Contact Us


All News Releases By Date


EPA Recognize One NH and Two Vermont Municipal Wastewater Plants

Release Date: 09/26/2001
Contact Information: Amy Miller, EPA Press Office (617-918-1042)

BOSTON – Three municipal wastewater treatment facilities – two in Vermont and one in New Hampshire - were recognized this week for excellence in operations and maintenance in a national competition this summer.

The Lebanon, NH and Rutland, and Troy/Jay, Vt., facilities were all recognized as first place award winners.

Treatment plants are nominated by state agencies to compete for EPA's regional awards. All three won regional awards earlier this year and were then selected in a national competition for their outstanding innovative and excellent operations and maintenance, resulting in consistent excellent effluent quality.

"We should all applaud these communities and the outstanding treatment plant operators who serve them. It's their hard work and dedication that translates to something real -- something that New Englanders can point to with pride," said Robert W. Varney, regional administrator of EPA's New England office, in announcing the awards today.

According to the EPA award, the 25-year-old Lebanon facility, first place winner in the category of secondary treatment for medium-sized plants, has established "an outstanding in-house preventive maintenance program that has saved a significant amount of capital costs." The plant has implemented an outstanding energy savings program, which reduced energy demand by 25 to 35 percent, through numerous process equipment and plant upgrades. Finally, to address the needs of surrounding communities and the state, the plant became a regional facility and established a model industrial pretreatment program. This honor reflected the efforts of plant officials Kevin Kingston and Donald Schagen and their staffs.

The Rutland facility, which tied for first place in the advanced treatment category for medium-sized plants, is an "outstanding facility in all aspects of operations and maintenance, collection system maintenance, and management," EPA said. "It has an impeccable compliance history. The staff is well trained and is exceptionally pro-active by offering training to other wastewater operators within the state." According to EPA, Rutland implemented numerous innovative in-plant process equipment and pump station upgrades, which resulted in significant energy savings. It also instituted an aggressive industrial and commercial pretreatment program and became a regional facility to serve the needs of surrounding communities and the state. The honor reflects a well trained and dedicated staff led by Warren Conner, commissioner of Public Works.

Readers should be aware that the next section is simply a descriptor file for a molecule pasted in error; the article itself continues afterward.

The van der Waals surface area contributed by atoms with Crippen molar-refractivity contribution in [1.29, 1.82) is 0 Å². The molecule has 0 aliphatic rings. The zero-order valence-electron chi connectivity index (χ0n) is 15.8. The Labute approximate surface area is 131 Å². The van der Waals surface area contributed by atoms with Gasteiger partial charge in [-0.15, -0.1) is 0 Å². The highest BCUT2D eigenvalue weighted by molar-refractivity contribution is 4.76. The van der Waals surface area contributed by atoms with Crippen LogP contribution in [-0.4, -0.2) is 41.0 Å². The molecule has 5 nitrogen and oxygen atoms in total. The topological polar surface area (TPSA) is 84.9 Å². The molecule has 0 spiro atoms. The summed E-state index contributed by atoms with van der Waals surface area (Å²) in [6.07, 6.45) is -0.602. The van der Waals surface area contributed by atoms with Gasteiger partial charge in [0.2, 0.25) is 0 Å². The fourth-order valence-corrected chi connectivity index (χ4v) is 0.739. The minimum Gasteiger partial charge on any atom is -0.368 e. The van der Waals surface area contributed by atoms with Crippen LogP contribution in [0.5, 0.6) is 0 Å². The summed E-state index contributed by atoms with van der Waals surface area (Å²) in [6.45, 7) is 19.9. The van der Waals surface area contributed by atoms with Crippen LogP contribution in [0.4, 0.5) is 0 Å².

One of the major challenges facing the Troy/Jay facility, which won first place for small plants in the secondary treatment category, and Chief Operator Ken Hamelin was to drastically downsize plant operations in recent years due to the lost of a major industry which had contributed to over 60 percent of waste flowing into the facility and 90 percent of the nutrients that deplete oxygen. Besides saving money, the downsizing maintained excellent effluent quality. In addition, Troy/Jay implemented innovative in-house equipment maintenance measures to save money and avoided problems by reducing pump operating and check valve pressures. Troy/Jay has also made operations changes to eliminate algal blooms in the lagoons.

In addition to recognizing the three plants, EPA recognized George Neill of the NH Department of Environmental Services and Paul Olander of the Vermont Department of Environmental Conservation and their respective staffs and colleagues for their technical assistance efforts at these three facilities. All three winners will be honored at the annual Water Environment Federation Conference that will held in Atlanta, Georgia Oct. 15.